I love school. I mean, love love school. I always have.

Although to be honest, I was never the cool kid. I think my bad haircut, over-sized earrings and banana yellow high-tops (I know!) kept me safely out of that category. However, I had a close group of friends, felt connected to many of my teachers and was fortunate enough to have some truly unique classroom experiences. I knew that I belonged and could be successful.

In fact, school felt like such a comfortable place that I decided to teach and, following college, moved on to teach first grade in Harlem. I still wasn’t one of the cool kids in the faculty lounge, but I had a close group of friends, felt connected to my students and was fortunate enough to (I hope) create some unique and memorable classroom experiences for my little friends. I felt that I could be successful.

Now I am sending my daughter to school, and it feels like someone has chopped my heart in half, put it on a bus and driven it away to be taken care of by a group of adults that I don’t know very well yet. I lay awake hoping that school will be a comfortable place for her, that she will find her close group of friends, feel connected and be a part of engaging learning experiences. I want her to feel successful. She is a sensitive little soul with a flair for the theater (not sure where she got that from) and a love of books. She is excited to make new friends, learn from her teachers and finally be part of this One Kathryn Otoshibig-kid thing we call school.

But, a bully can change all of that.

If there is one thing I have learned as a student, teacher and mother, it is that all the reading strategies in the world don’t quite add up to enough if there isn’t a sense of joy and belonging in the classroom. Without these two key elements, children are more afraid to take a risk, to try something new, to be themselves and to engage meaningfully with their peers. School should feel like a home away from home, and I know that, for myself, I want this home away from home to be a happy one. Happiness and rigor are not (and should not be) mutually exclusive terms.

Perhaps as a result of my uber-nerdy roots, one of the best ways I believe we can establish and maintain a sense of joy and belonging is by sharing and reading stories. To me, stories are magical. Curling up with a good read aloud has always been my go-to strategy for initiating difficult conversations, calming a rowdy group, inspiring children to share their own stories or building a sense of community.

It helps that I am very passionate and particular about what I choose to read with my students. I select books purposefully and only share those I love. I believe my love of reading shines through during a read aloud—a love I hope to pass on to my students (and children) through this special ritual.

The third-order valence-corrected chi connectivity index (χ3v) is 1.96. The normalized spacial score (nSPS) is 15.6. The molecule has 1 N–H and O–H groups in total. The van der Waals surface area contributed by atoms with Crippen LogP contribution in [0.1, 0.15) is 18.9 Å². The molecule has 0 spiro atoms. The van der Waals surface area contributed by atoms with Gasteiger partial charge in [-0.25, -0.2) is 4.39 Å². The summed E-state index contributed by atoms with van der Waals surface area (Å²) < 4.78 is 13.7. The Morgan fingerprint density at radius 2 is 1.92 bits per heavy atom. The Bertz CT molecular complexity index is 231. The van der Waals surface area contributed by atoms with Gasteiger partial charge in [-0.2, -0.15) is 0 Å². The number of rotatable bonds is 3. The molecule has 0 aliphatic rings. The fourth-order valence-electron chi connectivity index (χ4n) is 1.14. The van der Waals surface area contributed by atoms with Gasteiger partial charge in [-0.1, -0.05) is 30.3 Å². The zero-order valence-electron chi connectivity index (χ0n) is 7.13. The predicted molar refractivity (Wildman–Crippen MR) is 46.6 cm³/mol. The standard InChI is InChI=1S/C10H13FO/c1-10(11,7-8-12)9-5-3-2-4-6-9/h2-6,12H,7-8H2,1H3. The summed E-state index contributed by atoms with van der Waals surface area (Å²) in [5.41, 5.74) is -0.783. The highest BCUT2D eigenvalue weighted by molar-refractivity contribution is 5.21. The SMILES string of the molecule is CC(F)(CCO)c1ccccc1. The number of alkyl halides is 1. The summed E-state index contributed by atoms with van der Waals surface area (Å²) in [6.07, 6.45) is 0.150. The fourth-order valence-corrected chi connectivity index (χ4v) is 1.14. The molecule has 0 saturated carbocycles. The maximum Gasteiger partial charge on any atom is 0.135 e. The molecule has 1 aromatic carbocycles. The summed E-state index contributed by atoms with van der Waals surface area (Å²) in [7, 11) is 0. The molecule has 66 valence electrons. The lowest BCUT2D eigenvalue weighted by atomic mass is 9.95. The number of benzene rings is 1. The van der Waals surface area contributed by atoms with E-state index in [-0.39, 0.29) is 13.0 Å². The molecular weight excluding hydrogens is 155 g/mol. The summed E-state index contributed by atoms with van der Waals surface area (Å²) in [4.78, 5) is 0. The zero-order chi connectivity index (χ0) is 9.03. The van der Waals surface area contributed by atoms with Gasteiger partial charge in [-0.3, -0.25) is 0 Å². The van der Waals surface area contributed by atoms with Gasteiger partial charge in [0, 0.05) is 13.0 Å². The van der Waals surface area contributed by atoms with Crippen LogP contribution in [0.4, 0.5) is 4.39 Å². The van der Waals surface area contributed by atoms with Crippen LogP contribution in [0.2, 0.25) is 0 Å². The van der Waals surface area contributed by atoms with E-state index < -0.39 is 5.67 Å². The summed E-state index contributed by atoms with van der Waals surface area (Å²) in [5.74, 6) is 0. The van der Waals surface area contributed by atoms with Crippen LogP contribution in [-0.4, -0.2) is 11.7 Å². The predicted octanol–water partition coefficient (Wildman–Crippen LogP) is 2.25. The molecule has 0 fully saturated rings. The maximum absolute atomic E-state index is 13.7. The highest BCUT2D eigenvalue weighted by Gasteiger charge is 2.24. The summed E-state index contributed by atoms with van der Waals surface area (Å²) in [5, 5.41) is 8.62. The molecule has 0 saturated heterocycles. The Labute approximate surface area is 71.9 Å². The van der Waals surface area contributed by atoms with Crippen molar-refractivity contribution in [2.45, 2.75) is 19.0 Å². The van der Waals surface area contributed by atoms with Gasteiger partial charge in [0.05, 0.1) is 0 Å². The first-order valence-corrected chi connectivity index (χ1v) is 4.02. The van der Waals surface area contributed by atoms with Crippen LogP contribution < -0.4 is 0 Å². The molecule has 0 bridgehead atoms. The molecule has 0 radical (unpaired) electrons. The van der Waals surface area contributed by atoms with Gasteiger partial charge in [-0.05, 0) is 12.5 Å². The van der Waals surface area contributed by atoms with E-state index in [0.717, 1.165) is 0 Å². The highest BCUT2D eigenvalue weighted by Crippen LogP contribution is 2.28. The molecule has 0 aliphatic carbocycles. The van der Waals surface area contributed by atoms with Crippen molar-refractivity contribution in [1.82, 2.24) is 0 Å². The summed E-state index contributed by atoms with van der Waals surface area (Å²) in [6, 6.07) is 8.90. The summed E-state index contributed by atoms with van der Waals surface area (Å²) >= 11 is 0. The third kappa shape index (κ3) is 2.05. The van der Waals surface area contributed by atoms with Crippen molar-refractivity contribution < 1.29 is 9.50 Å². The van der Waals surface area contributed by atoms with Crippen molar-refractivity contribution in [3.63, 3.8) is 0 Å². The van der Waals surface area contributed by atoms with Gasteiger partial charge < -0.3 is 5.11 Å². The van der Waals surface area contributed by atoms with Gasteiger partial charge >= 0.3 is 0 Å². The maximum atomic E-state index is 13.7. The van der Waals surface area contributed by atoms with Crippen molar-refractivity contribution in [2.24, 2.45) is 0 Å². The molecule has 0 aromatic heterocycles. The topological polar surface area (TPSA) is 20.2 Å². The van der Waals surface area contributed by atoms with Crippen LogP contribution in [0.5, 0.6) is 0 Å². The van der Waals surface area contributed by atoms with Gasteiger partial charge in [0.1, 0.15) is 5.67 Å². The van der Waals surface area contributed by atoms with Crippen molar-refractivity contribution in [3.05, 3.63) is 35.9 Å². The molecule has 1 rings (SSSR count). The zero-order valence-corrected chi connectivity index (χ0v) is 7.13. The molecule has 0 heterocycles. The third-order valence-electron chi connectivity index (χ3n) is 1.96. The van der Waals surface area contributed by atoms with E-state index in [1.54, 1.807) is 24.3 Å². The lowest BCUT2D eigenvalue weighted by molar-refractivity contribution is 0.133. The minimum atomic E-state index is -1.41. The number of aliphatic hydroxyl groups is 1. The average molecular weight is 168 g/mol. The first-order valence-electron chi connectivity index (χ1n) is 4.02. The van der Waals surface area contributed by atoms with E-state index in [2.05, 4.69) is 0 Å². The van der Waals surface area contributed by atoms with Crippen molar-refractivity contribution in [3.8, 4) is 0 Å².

However, as an added bonus, I find that my students are often very relaxed, open and thoughtful during our read-aloud time. They are in the perfect mind frame for tackling a difficult issue such as bullying. When using an absolutely amazing book such as One by Kathryn Otoshi (Grades P-2), it is my goal that most children will somehow see themselves reflected in the characters of this book. Perhaps they, too, have picked on someone else in order to feel better about themselves. Or maybe they have been on the receiving end of bullying, stood by and done nothing as another was bullied, or taken a stand in an effort to end bullying. Regardless, this book has it all and provides a platform for children to examine this issue from a variety of standpoints. It may, if we’re lucky, inspire students to share their own stories.

Of course each school has its own policy for dealing with bullying. And of course, most teachers have addressed this issue, explained the policy and perhaps talked directly with their students about strategies for dealing with a bully. These are all necessary steps. However, I would argue that addressing this issue through strong, clear read alouds is also necessary.

I want my daughter and my students to care about the stories other people share. I want them to be able to consider the point of view of another person and consider how their actions may impact the story of a peer. To do that, they need to hear the stories of others. In the uber-nerdy mind of a reading teacher, it all begins with reading a book together.

If you’re interested in some of my other favorite titles to use around bullying, here goes:


Check out my blog for more posts just for teachers: It’s Not All Flowers and Sausages